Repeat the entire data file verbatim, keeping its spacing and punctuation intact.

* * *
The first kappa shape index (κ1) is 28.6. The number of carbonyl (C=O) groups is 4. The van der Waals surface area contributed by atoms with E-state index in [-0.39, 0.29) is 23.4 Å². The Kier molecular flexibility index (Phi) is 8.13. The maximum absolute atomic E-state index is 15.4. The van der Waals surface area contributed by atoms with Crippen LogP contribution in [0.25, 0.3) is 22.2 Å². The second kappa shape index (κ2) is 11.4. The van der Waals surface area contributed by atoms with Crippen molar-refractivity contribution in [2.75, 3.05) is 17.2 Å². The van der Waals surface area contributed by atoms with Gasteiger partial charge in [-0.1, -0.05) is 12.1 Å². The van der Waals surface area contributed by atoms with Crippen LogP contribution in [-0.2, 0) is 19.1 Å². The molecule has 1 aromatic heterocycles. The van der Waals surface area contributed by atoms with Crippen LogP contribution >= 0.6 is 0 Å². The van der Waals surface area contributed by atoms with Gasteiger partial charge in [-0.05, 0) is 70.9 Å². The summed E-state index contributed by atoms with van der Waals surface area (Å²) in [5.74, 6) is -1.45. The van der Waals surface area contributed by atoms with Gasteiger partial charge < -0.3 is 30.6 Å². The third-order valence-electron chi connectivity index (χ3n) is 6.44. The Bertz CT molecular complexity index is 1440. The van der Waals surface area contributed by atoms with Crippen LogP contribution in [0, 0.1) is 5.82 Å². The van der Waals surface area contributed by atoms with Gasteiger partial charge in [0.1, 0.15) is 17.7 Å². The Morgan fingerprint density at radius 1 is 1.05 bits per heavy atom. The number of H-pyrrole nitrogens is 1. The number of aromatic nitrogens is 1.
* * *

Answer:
The first kappa shape index (κ1) is 28.6. The number of carbonyl (C=O) groups is 4. The van der Waals surface area contributed by atoms with E-state index in [-0.39, 0.29) is 23.4 Å². The Kier molecular flexibility index (Phi) is 8.13. The maximum absolute atomic E-state index is 15.4. The van der Waals surface area contributed by atoms with Crippen LogP contribution in [0.25, 0.3) is 22.2 Å². The second kappa shape index (κ2) is 11.4. The van der Waals surface area contributed by atoms with Crippen molar-refractivity contribution in [2.75, 3.05) is 17.2 Å². The van der Waals surface area contributed by atoms with Gasteiger partial charge in [-0.1, -0.05) is 12.1 Å². The van der Waals surface area contributed by atoms with Crippen LogP contribution in [-0.2, 0) is 19.1 Å². The molecule has 1 aromatic heterocycles. The van der Waals surface area contributed by atoms with Crippen LogP contribution >= 0.6 is 0 Å². The van der Waals surface area contributed by atoms with Gasteiger partial charge in [-0.05, 0) is 70.9 Å². The summed E-state index contributed by atoms with van der Waals surface area (Å²) in [5.74, 6) is -1.45. The van der Waals surface area contributed by atoms with Gasteiger partial charge < -0.3 is 30.6 Å². The third-order valence-electron chi connectivity index (χ3n) is 6.44. The Bertz CT molecular complexity index is 1440. The van der Waals surface area contributed by atoms with Crippen LogP contribution in [0, 0.1) is 5.82 Å². The van der Waals surface area contributed by atoms with Gasteiger partial charge in [0.1, 0.15) is 17.7 Å². The Morgan fingerprint density at radius 1 is 1.05 bits per heavy atom. The number of H-pyrrole nitrogens is 1. The number of aromatic nitrogens is 1.